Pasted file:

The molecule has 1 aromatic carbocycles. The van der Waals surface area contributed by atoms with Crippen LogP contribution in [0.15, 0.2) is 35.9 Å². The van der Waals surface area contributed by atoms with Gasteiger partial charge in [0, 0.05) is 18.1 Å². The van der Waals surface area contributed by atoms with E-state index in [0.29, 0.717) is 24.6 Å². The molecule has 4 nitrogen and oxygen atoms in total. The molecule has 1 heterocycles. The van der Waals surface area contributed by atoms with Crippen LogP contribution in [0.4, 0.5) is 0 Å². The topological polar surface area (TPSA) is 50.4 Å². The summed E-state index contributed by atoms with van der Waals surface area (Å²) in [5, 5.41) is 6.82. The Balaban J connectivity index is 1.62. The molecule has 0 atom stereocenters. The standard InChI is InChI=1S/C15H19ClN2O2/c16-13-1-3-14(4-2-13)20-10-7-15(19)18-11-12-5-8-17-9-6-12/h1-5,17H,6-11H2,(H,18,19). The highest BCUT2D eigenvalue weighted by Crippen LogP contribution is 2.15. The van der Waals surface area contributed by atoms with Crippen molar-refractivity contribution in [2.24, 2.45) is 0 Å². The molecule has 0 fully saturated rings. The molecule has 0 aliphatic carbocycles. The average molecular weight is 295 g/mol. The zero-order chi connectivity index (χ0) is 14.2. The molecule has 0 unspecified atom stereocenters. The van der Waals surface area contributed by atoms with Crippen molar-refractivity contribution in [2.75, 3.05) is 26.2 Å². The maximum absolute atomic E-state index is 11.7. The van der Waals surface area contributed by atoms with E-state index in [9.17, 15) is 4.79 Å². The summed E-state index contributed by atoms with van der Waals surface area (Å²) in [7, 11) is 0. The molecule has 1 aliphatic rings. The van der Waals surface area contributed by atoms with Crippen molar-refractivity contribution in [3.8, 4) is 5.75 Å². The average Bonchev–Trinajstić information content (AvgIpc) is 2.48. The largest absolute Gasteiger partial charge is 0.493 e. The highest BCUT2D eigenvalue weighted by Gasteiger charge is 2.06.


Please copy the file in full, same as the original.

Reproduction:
The molecule has 1 aromatic carbocycles. The van der Waals surface area contributed by atoms with Crippen LogP contribution in [0.15, 0.2) is 35.9 Å². The van der Waals surface area contributed by atoms with Gasteiger partial charge in [0, 0.05) is 18.1 Å². The van der Waals surface area contributed by atoms with E-state index in [0.29, 0.717) is 24.6 Å². The molecule has 4 nitrogen and oxygen atoms in total. The molecule has 1 heterocycles. The van der Waals surface area contributed by atoms with Crippen LogP contribution in [0.4, 0.5) is 0 Å². The topological polar surface area (TPSA) is 50.4 Å². The summed E-state index contributed by atoms with van der Waals surface area (Å²) in [5, 5.41) is 6.82. The Balaban J connectivity index is 1.62. The molecule has 0 atom stereocenters. The standard InChI is InChI=1S/C15H19ClN2O2/c16-13-1-3-14(4-2-13)20-10-7-15(19)18-11-12-5-8-17-9-6-12/h1-5,17H,6-11H2,(H,18,19). The highest BCUT2D eigenvalue weighted by Crippen LogP contribution is 2.15. The van der Waals surface area contributed by atoms with Crippen molar-refractivity contribution in [2.24, 2.45) is 0 Å². The molecule has 0 fully saturated rings. The molecule has 0 aliphatic carbocycles. The average molecular weight is 295 g/mol. The zero-order chi connectivity index (χ0) is 14.2. The molecule has 0 unspecified atom stereocenters. The van der Waals surface area contributed by atoms with Crippen molar-refractivity contribution in [2.75, 3.05) is 26.2 Å². The maximum absolute atomic E-state index is 11.7. The van der Waals surface area contributed by atoms with E-state index in [9.17, 15) is 4.79 Å². The summed E-state index contributed by atoms with van der Waals surface area (Å²) in [7, 11) is 0. The molecule has 1 aliphatic rings. The van der Waals surface area contributed by atoms with Crippen molar-refractivity contribution in [3.8, 4) is 5.75 Å². The average Bonchev–Trinajstić information content (AvgIpc) is 2.48. The largest absolute Gasteiger partial charge is 0.493 e. The highest BCUT2D eigenvalue weighted by Gasteiger charge is 2.06.